The Penn Museum's Islamic Near East Gallery features art and objects from the Islamic world of Iraq, Iran, Syria, Turkey, and Egypt. Collected in the early 20th century, the architectural elements featured in this gallery contain intricate geometric designs.
Islamic Civilization counts its beginnings from 620 CE with the first year of the hijra or the migration of the prophet Muhammad and his small band of followers from Mecca to Medina. From there, the third of the great monotheistic Abrahamic faiths of the Old World grew into an empire through conquest and conversion to take over the southern provinces of the old Roman empire and entire Persian empire. So, by 750 CE, the new polity centered on Baghdad stretched from the Atlantic to the Indus River.
In subsequent waves of conquest and conversion, the Islamic religion and civilization, if not the original single continuous state, has expanded to stretch from South and South-East Asia into Sub-Saharan Africa and southeastern Europe. It has still a dynamic force of a religious ideology, although it is no longer a single polity or country.
What is presented in this gallery, however, is a much narrower range, coming from the central lands of the Islamic world: Iraq, Iran, Syria, Turkey and Egypt. These are the very regions where the more ancient cultures of Sumer and Assyria, of Pharaonic Egypt, of Neolithic and Bronze Age Iran, and of Asia Minor were discovered. The active engagement of the researchers and archaeologists from the Penn Museum over the last hundred years did not focus for the most part on the sites and material culture of the Islamic medieval periods. Driven by the excitement of the discovery of even more ancient cultures, they were often happy to ignore this intervening civilization that overlay the earlier ones. Thus, its archaeological expeditions as well as its collections have ventured only occasionally into the medieval periods after 700 CE.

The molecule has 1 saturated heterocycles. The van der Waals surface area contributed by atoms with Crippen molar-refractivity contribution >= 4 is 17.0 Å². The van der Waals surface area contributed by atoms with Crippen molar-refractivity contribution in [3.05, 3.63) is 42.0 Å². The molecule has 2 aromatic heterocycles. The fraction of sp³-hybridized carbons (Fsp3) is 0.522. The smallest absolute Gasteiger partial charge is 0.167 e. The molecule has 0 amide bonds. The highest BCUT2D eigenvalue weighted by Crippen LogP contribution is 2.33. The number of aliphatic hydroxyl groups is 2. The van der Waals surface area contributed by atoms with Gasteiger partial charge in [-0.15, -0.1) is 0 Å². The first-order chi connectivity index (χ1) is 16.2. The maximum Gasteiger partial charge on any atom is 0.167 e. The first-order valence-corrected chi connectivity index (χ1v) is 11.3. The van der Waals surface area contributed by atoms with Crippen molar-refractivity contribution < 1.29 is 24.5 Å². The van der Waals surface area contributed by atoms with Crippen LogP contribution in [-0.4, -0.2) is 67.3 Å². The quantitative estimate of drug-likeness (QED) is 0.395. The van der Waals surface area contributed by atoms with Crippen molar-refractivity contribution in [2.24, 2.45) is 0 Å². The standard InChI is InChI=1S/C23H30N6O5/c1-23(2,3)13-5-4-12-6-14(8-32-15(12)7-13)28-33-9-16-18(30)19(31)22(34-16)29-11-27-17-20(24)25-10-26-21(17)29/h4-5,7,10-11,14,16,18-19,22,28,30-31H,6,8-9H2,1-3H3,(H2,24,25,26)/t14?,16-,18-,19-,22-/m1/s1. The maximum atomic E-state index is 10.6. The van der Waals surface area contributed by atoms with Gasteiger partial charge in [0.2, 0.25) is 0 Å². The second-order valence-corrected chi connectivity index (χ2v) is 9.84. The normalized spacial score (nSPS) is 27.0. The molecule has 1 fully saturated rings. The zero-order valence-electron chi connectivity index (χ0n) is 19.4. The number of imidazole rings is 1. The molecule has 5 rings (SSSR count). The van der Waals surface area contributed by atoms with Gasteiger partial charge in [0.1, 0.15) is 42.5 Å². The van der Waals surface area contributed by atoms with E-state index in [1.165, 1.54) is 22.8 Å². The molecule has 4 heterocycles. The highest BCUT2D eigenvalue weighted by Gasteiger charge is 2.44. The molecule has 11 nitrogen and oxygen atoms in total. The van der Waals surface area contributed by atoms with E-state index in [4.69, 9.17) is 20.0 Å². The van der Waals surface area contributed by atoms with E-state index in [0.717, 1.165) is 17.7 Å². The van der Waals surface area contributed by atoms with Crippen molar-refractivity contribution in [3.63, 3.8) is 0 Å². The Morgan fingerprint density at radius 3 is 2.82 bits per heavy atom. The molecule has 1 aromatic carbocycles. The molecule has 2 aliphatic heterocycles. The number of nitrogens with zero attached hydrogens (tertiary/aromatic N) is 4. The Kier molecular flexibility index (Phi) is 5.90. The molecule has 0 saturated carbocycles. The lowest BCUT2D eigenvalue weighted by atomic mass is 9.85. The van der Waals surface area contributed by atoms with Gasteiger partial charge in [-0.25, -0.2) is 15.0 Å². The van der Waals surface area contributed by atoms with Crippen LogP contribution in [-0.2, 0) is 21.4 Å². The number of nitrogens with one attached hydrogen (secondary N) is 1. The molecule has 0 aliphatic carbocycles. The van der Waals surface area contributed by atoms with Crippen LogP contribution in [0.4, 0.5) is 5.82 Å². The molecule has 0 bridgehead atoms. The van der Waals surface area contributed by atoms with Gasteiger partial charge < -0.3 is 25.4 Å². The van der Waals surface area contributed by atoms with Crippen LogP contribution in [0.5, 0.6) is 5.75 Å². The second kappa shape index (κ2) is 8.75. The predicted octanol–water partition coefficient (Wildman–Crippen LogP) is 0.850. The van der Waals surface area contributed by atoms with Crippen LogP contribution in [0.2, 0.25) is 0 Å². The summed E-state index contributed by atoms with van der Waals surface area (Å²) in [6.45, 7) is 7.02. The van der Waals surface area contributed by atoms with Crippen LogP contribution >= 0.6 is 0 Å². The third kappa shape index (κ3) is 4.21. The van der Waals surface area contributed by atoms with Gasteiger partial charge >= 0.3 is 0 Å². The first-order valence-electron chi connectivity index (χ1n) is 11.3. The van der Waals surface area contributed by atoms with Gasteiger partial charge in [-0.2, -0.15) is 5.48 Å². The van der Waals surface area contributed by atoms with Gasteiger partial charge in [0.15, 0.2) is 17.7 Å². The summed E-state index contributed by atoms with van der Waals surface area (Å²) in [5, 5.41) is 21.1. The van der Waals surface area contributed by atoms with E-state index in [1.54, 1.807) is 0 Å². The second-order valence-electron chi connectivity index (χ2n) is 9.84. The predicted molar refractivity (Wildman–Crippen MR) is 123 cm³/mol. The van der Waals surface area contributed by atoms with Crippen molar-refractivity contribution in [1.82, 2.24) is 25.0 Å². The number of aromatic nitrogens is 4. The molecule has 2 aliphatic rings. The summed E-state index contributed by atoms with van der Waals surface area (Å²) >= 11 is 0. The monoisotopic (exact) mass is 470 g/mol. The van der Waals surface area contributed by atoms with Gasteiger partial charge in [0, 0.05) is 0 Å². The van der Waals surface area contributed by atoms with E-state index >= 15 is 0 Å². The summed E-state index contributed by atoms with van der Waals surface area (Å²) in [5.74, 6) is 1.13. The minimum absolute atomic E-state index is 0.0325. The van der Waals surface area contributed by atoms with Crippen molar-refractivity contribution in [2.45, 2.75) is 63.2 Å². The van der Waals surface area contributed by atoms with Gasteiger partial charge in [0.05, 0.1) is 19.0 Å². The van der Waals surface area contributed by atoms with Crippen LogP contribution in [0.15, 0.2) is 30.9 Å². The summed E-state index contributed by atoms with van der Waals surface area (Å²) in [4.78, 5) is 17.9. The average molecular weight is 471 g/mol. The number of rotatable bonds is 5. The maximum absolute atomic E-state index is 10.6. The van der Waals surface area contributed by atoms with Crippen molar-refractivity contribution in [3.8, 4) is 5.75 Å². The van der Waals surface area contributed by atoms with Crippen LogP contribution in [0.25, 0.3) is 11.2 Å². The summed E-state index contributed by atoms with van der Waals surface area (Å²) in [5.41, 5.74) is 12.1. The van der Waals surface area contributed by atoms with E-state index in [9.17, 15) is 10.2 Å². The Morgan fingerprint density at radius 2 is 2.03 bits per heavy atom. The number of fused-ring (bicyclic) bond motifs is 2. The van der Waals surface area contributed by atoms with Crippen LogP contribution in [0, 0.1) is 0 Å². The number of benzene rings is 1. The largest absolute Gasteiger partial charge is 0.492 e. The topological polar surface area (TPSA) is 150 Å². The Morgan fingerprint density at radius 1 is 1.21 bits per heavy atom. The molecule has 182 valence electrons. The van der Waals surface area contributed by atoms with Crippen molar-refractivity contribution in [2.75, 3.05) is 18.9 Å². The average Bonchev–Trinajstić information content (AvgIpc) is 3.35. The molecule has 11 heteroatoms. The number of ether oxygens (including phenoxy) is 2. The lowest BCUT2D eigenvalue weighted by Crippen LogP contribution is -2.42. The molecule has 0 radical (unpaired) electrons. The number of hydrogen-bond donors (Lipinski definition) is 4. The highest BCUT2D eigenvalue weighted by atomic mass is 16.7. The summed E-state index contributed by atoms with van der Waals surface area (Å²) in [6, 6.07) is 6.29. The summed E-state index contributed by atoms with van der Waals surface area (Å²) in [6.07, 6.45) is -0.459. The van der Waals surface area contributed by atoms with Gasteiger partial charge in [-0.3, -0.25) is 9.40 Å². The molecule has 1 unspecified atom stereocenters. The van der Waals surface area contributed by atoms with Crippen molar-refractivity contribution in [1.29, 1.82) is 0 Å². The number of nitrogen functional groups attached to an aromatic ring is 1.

The Islamic Gallery itself a reference to the times when the expeditions from the Penn Museum would land in late 19th and 20th century Cairo and Istanbul to begin their trips to sites of more ancient origin. As a parallel activity, some of these researchers, or more likely their friends and supporters, would collect what was available in antique shops in these capitals. What is built into the floor and walls of this room represents the architectural salvage of old palaces, monuments and houses. For example, the two marble fountains, the great door and the stained glass windows would have been part of a great hall and was very much part of gracious living quarters of the Cairene urban elite of the 14th through 18th centuries.
One intrepid researcher, Erich Schmidt, however, was different. When initiating archaeological research in Iran in the 1930’s he took on the archaeological investigation of sites of all epochs. Barnstorming from site to important site in his wife’s airplane, called the “Spirit of Iran” he managed to work on the following sites, all in the same years: pre-historic Cheshme Ali and Tepe Hissar, the famous site of Achaemenid Persepolis that was destroyed by Alexander, Parthian and Sassanid Hecatompolis that lay across the Silk Road, and two major urban centers of the medieval Islamic world, Rayy and Damghan that were destroyed by the Mongol invasions of the 1220’s.